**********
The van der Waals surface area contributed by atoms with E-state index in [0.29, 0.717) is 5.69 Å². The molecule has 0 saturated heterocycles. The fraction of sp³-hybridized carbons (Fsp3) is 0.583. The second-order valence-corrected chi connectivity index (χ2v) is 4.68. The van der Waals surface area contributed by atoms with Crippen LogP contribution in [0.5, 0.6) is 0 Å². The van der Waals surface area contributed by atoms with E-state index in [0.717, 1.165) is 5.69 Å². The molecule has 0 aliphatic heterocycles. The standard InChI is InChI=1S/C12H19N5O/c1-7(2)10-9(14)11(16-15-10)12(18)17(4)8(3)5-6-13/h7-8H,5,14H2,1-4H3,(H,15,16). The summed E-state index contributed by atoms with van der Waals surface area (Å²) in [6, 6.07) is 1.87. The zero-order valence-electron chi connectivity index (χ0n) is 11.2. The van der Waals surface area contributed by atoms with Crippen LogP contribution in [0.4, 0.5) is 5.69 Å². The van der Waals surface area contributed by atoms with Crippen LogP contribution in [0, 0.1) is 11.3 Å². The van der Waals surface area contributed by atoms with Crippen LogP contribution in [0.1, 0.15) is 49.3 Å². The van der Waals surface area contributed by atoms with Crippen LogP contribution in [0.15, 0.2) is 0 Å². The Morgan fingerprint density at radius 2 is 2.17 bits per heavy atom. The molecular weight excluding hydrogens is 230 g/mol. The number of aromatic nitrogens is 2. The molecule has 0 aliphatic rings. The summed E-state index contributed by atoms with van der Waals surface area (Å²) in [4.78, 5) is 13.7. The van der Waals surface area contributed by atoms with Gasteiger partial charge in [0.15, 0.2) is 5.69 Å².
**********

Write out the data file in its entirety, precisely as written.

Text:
The van der Waals surface area contributed by atoms with E-state index in [0.29, 0.717) is 5.69 Å². The molecule has 0 saturated heterocycles. The fraction of sp³-hybridized carbons (Fsp3) is 0.583. The second-order valence-corrected chi connectivity index (χ2v) is 4.68. The van der Waals surface area contributed by atoms with Crippen LogP contribution in [0.5, 0.6) is 0 Å². The van der Waals surface area contributed by atoms with E-state index in [0.717, 1.165) is 5.69 Å². The molecule has 0 aliphatic heterocycles. The standard InChI is InChI=1S/C12H19N5O/c1-7(2)10-9(14)11(16-15-10)12(18)17(4)8(3)5-6-13/h7-8H,5,14H2,1-4H3,(H,15,16). The summed E-state index contributed by atoms with van der Waals surface area (Å²) in [6, 6.07) is 1.87. The zero-order valence-electron chi connectivity index (χ0n) is 11.2. The van der Waals surface area contributed by atoms with Crippen LogP contribution in [0.4, 0.5) is 5.69 Å². The van der Waals surface area contributed by atoms with Crippen LogP contribution in [0, 0.1) is 11.3 Å². The van der Waals surface area contributed by atoms with Crippen LogP contribution in [0.1, 0.15) is 49.3 Å². The van der Waals surface area contributed by atoms with Crippen LogP contribution in [0.15, 0.2) is 0 Å². The Morgan fingerprint density at radius 2 is 2.17 bits per heavy atom. The molecular weight excluding hydrogens is 230 g/mol. The number of aromatic nitrogens is 2. The molecule has 0 aliphatic rings. The summed E-state index contributed by atoms with van der Waals surface area (Å²) in [4.78, 5) is 13.7. The van der Waals surface area contributed by atoms with Gasteiger partial charge in [0.15, 0.2) is 5.69 Å².